Plant Turnips Now For An Autumn Räebelichtli Umzug (That's A Turnip Lantern Festival!) | KCET
Plant Turnips Now For An Autumn Räebelichtli Umzug (That's A Turnip Lantern Festival!)
During the height of summer, it's easy to forget that autumn will ever come around again. But it surely will, so a little planning ahead can be a garden saver when the days get shorter and chillier. Right now in July, you can prepare to make the damp, dark days of fall a little brighter with turnip lanterns, a Swiss tradition: children carve fanciful designs into turnips (with a little help from adults), allowing the light to glow through. Called Räebelichtli, they are carried in a parade on November 11th to celebrate St. Martin's Day, but they're festive all season long. Everyone will have carved pumpkins this fall, but if you get to work now your fabulous Räebelichtli will be the envy of the neighborhood. Plus, you'll have plenty of turnips and turnip greens to eat!
Baker Creek Heirloom Seeds, located in a beautiful old bank building in Petaluma, has an excellent selection of turnip seeds. If you're gardening by the moon calendar (and I don't see why you wouldn't, because that sounds really fun), the Farmers' Almanac recommends July 25-27 and August 4-5 as ideal days for planting turnips. According to the National Gardening Association, turnips planted from seed will be ready to harvest in approximately two months, so plant accordingly. You'll want to sow the seeds in a well-drained spot with full sun and tilled, compost-enriched soil. Sprinkle the seeds and cover with 1/2 inch of dirt, then water generously once a week. Though our focus is optimum autumn turnips, Farmgirl Fare has some great tips for extending your turnip season year-round.
If you plant today, you're a couple months away from making lanterns, but it's never too early to start planing your design. Zoë Zürich Zlog created a snowflake-like design, with strings for easy hanging.
The Mucky MacBook, written by a New Zealand ex-pat living in Switzerland, features some delicately carved New Zealand-inspired turnips including a kiwi bird, a Pohutukawa flower (above), a silver fern (below), and the country itself. There's also a short-and-sweet tutorial for carving the lanterns.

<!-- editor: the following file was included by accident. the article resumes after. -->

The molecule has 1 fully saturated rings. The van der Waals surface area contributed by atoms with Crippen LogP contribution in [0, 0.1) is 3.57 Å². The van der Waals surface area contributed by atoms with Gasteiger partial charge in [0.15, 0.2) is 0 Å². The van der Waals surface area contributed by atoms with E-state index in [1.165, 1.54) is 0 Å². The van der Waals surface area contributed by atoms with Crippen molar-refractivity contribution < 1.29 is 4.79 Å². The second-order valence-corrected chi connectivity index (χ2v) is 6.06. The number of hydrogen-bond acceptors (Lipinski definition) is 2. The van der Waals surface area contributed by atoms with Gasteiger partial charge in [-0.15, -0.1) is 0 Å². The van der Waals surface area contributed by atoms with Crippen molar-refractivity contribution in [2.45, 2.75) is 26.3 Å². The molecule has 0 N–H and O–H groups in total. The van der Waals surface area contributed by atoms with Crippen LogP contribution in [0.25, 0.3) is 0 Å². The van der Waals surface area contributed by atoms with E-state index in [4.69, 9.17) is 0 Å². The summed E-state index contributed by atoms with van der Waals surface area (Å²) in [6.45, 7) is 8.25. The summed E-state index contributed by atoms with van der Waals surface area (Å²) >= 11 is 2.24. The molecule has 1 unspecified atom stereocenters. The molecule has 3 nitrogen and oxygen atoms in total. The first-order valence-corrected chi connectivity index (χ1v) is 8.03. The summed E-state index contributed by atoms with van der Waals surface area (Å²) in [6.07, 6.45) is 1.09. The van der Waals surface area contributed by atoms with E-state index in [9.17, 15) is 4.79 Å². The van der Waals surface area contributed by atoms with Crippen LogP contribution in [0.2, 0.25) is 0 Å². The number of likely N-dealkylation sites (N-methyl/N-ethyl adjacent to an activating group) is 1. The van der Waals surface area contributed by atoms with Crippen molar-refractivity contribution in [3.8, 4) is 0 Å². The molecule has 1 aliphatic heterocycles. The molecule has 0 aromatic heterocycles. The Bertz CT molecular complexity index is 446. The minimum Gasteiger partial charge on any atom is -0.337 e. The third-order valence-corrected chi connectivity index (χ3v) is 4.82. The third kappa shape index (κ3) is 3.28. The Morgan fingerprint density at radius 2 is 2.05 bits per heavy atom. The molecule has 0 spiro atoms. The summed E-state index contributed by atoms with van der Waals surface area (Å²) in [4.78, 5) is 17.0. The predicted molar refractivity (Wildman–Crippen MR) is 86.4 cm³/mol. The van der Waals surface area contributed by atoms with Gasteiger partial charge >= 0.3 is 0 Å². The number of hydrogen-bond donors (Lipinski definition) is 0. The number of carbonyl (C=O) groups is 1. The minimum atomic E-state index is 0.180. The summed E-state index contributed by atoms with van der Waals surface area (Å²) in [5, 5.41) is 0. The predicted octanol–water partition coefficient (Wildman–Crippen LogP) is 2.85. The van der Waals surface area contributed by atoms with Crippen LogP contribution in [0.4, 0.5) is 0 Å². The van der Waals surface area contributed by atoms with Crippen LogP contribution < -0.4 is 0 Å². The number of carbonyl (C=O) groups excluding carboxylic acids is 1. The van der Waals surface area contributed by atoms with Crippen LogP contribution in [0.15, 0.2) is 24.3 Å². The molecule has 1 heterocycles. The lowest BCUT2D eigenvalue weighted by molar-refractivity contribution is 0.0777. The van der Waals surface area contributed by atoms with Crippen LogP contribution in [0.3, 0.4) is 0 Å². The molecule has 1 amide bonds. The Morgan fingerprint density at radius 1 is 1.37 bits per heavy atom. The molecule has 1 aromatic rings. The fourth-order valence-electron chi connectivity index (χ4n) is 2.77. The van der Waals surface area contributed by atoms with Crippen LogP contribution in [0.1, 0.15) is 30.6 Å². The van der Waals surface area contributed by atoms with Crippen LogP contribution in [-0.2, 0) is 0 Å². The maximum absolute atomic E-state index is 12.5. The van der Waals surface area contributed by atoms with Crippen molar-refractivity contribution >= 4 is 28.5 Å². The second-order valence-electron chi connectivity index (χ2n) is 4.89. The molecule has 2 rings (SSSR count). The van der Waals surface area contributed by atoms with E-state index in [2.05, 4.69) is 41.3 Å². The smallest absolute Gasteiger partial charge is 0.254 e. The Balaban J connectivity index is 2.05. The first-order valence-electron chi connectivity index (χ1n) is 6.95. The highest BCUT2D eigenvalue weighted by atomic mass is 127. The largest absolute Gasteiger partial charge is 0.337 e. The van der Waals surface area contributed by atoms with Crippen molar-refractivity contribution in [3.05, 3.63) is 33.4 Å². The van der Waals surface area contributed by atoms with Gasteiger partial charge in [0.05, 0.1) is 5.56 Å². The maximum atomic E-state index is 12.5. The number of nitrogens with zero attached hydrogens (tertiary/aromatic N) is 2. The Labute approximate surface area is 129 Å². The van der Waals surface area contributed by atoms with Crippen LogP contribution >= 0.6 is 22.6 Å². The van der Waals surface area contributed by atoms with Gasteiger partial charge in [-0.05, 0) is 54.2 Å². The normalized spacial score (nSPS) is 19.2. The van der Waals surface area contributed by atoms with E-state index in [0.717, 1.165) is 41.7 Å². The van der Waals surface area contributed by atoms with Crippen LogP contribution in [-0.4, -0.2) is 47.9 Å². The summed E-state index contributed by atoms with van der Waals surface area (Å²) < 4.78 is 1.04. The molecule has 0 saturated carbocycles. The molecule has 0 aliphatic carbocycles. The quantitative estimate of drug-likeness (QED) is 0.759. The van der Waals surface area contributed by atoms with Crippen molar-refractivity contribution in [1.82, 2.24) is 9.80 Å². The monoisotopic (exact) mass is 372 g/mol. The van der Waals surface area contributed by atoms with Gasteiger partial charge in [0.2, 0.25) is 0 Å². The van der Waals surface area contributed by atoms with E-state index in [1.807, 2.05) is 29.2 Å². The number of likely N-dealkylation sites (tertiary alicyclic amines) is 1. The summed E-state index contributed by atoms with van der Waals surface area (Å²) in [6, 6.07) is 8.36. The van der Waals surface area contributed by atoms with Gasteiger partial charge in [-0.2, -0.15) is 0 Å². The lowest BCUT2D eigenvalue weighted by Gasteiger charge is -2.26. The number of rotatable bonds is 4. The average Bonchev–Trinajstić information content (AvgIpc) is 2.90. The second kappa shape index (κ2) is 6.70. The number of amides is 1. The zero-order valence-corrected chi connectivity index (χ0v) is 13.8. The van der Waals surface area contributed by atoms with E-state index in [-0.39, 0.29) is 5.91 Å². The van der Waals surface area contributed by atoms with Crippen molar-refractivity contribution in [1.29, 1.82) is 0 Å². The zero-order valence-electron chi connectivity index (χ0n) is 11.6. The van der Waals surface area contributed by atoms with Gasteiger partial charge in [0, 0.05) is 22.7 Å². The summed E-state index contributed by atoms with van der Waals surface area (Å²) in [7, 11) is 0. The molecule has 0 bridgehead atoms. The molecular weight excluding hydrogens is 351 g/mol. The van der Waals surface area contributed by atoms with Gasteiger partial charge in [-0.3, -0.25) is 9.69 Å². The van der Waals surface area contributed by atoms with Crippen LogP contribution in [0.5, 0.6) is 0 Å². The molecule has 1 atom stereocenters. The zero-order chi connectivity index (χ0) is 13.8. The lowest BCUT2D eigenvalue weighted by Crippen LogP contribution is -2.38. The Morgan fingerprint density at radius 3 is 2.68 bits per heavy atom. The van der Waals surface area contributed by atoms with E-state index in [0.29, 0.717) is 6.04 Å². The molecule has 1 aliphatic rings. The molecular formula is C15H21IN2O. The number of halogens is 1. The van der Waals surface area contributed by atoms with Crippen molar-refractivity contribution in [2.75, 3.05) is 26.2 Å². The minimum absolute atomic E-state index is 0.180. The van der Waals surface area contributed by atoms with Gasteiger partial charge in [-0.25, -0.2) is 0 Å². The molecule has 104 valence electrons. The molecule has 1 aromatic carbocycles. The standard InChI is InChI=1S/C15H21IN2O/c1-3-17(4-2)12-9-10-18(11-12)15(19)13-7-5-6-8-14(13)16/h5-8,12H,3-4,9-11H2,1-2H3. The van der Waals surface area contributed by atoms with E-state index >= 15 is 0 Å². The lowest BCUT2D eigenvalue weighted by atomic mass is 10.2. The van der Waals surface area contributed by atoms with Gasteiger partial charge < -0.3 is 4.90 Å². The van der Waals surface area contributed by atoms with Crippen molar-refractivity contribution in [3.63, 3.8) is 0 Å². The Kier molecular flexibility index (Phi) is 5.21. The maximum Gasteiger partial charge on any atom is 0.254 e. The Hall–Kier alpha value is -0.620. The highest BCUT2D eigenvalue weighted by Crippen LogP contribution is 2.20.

For a bit more guidance, MAKE has an elaborate how-to for turnip lanterns, including the valuable tip that battery-operated tea lights work better for turnips, as their small size makes it difficult for oxygen to enter and keep a traditional candle lit. Lou Cuthbertson of Fathom's Expat Chronicles helped carve lanterns for her children's first Räebelichtli Umzug. She couldn't acquire the hoped-for linocutter, "so I had to make do with a potato peeler and an apple corer. Which both broke by the way. Eventually I asked the school headmaster for help. He gave me a melon baller. Turns out, this is the tool of the trade." Get yourself a melon baller!
After the screening, KCET Cinema Series host Pete Hammond conversed with director Fernando Ferreira Meirelles (City of Gold), and writer Anthony McCarten.
All around the United States is a 100-mile border zone where one can be searched and one's things seized. Policies way beyond what the constitution allows is regularly implemented. Artists drew on select sites. Here's what they realized.
Created by policymakers in the 1940s, the border zone extends 100 miles inland from the nation’s land and sea boundaries and houses nearly two-thirds of the U.S. population. It's also where the 4th amendment rights of the people have been subverted.
We have forgotten how to be medicine to the land, and to ourselves. The members of Syuxtun Collective are revisiting lost indigenous wisdom of learning and listening, of harvesting and preparing plant medicine in participation with nature.
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